Saunas, steam baths and sweat lodges are baked into cultural traditions for many people across the globe, from Native Americans to Koreans to Scandinavians. And saunas themselves come in different permutations — for example, Finnish-style saunas are typically built from wood and known for their dry heat, while steam rooms fill with moist vapor, and more modern infrared saunas often use light panels to generate heat.
The thought of stripping off one’s clothes and bathing or sweating in close proximity to several strangers may not be everyone’s cup of tea, yet in countries where saunas or hot baths are integrated into daily life, the general public appears to be reaping the benefits.
While eating healthy and exercising often can help you live a balanced life, there may be a missing piece to the puzzle. That piece has been credited for relieving stress and stimulating collagen production in the skin, and is, like any wellness craze worth its salt, endorsed by Gwyneth Paltrow. The latest craze in the health game is here: Meet the infrared sauna.
Dosing yourself with bursts of pressure, called hormetic stress, can help your body and mind weather tough times
A study finds the risk of dying from sudden cardiac arrest, heart disease and cardiovascular disease dropped with frequent sauna use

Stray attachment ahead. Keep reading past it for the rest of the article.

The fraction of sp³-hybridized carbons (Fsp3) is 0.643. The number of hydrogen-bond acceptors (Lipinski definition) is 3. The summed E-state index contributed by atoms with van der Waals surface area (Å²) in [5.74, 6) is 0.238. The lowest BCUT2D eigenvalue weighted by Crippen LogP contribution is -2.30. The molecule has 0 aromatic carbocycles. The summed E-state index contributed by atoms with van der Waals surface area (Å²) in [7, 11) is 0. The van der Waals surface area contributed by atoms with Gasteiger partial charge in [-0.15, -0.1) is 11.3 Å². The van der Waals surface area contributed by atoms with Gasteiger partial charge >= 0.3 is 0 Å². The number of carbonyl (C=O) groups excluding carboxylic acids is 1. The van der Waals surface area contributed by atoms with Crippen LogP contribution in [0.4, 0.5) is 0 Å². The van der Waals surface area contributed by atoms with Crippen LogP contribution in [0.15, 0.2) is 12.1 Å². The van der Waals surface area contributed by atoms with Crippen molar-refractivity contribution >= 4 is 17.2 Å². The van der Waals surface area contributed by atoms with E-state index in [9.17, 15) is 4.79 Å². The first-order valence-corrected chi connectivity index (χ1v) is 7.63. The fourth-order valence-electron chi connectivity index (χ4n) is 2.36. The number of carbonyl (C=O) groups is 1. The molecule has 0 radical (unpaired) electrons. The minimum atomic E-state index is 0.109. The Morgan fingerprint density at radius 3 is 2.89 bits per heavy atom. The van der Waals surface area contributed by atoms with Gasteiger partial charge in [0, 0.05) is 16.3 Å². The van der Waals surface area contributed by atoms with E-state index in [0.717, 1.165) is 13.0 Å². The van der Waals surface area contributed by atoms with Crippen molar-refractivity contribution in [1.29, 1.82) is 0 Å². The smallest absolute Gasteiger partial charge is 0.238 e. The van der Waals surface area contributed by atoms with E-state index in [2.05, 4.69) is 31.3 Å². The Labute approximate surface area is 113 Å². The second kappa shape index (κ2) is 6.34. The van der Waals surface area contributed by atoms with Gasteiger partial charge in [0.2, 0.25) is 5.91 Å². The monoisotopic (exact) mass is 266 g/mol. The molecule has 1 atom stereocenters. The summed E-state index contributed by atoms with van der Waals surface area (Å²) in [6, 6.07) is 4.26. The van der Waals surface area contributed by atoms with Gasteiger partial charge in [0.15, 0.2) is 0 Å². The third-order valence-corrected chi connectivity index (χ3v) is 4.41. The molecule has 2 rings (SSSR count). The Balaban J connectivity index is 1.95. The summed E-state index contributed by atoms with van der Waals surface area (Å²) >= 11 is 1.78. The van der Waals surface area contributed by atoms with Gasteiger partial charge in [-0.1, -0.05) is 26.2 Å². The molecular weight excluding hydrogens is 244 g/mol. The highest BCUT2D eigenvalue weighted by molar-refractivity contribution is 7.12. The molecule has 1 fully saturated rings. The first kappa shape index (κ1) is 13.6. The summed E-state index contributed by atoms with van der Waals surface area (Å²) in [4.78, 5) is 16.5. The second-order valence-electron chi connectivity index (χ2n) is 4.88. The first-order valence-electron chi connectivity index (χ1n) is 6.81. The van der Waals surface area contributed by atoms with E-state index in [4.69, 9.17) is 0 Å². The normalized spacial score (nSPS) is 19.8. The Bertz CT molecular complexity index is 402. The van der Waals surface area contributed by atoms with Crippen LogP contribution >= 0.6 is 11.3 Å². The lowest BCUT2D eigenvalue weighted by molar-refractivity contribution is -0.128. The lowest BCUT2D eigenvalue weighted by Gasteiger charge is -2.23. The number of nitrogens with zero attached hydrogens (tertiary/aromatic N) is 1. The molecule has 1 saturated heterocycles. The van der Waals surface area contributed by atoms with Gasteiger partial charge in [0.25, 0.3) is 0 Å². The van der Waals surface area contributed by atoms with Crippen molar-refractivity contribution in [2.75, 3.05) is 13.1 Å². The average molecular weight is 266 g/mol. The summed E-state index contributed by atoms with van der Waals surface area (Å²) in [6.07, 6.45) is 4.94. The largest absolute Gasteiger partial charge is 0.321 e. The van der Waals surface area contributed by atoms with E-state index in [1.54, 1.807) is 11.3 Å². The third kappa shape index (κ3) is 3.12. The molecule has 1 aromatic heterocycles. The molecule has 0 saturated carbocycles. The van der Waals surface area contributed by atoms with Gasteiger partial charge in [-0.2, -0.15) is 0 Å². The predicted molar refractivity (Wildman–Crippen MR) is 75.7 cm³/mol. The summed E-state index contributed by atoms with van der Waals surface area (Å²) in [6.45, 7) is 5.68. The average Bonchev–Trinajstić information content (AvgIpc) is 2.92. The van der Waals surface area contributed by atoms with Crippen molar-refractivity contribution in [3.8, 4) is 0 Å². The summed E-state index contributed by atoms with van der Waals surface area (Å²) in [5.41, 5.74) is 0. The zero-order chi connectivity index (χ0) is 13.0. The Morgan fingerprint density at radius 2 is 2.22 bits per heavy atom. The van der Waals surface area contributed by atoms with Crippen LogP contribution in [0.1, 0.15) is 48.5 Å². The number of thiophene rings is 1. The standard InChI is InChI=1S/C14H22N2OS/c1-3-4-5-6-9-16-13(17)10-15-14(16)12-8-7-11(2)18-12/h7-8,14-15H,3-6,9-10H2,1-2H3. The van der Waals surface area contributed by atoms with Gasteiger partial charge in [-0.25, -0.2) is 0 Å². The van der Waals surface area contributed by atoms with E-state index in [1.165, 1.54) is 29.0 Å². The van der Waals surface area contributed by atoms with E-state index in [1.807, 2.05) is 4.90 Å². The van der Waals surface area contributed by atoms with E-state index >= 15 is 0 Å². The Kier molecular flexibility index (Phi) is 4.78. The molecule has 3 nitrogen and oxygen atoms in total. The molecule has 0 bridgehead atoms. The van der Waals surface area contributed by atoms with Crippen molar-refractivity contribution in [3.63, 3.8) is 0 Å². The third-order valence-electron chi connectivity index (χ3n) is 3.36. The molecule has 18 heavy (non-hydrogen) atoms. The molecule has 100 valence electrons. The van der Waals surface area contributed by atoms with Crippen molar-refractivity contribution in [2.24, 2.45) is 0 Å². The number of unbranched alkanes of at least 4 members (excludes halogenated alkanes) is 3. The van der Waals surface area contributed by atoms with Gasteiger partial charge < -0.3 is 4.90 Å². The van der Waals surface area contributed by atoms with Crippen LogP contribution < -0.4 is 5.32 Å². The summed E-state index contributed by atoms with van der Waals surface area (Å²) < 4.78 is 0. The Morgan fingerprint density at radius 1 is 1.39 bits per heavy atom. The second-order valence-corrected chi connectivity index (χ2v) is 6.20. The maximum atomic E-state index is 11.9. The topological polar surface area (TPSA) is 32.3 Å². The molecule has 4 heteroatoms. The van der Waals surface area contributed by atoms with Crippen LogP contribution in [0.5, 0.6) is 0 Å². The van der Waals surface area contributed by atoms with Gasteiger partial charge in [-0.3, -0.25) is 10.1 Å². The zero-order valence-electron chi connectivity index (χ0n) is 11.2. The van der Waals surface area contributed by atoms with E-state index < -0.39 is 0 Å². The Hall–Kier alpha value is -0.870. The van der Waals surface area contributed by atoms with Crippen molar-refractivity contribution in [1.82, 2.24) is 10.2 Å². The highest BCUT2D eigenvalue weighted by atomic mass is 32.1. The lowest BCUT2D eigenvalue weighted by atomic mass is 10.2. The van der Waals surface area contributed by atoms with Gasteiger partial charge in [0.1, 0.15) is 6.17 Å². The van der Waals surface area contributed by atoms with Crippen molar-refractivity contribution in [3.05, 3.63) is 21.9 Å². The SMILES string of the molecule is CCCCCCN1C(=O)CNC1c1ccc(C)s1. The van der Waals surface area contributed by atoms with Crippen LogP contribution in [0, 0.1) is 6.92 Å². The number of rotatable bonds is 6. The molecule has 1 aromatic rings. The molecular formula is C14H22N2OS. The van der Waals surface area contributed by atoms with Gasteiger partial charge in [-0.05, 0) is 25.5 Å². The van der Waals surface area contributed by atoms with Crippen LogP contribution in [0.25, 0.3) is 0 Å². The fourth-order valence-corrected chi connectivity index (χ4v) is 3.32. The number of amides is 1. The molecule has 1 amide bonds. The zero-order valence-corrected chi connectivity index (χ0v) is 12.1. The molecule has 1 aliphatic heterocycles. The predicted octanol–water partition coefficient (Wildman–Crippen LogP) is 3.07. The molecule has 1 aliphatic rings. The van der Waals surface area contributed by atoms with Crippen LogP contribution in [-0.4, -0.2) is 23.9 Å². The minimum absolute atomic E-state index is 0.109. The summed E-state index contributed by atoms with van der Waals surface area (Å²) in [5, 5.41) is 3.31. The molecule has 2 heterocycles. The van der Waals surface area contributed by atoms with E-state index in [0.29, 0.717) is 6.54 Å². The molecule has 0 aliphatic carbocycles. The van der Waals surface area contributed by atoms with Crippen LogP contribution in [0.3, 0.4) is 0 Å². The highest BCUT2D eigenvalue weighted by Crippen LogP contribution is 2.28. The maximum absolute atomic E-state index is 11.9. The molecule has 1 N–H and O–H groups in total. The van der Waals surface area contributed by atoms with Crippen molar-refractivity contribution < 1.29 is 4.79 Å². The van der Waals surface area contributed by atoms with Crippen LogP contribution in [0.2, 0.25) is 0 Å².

The popular spa treatment is certainly relaxing—but its purveyors make a lot of false claims.
Saunas offer a medication-free way to relax and socialize, and recent studies show health benefits too: sitting in an enclosure where a wood stove or electric heater has pushed temperatures of 195 degrees or higher can ease chronic stress and muscle pain and lower the risk of cardiovascular disease and other serious ailments.
Research tracking 2,000 Finnish men for decades suggests regular use gives protection from heart attacks, strokes and other conditions.
Anew research review has plenty of good news for people who love a good sauna session: Studies overwhelmingly suggest that the relaxing habit is also a healthy one.
Some experts think it can help you build strength and endurance.
You can’t detoxify your body in a sauna. But you just might get a runner’s high, a spiritual experience or a workout for your heart.
Things are hotting up in the world of sauna research. Previously, anecdotal claims of possible benefits were rarely backed up by medical evidence. But recent studies have shown that taking a regular sauna can be extremely good for your health – alleviating and preventing the risk of common acute and chronic conditions.
Sweating in small hot rooms has been a wellness staple for centuries. But don’t believe everything you hear.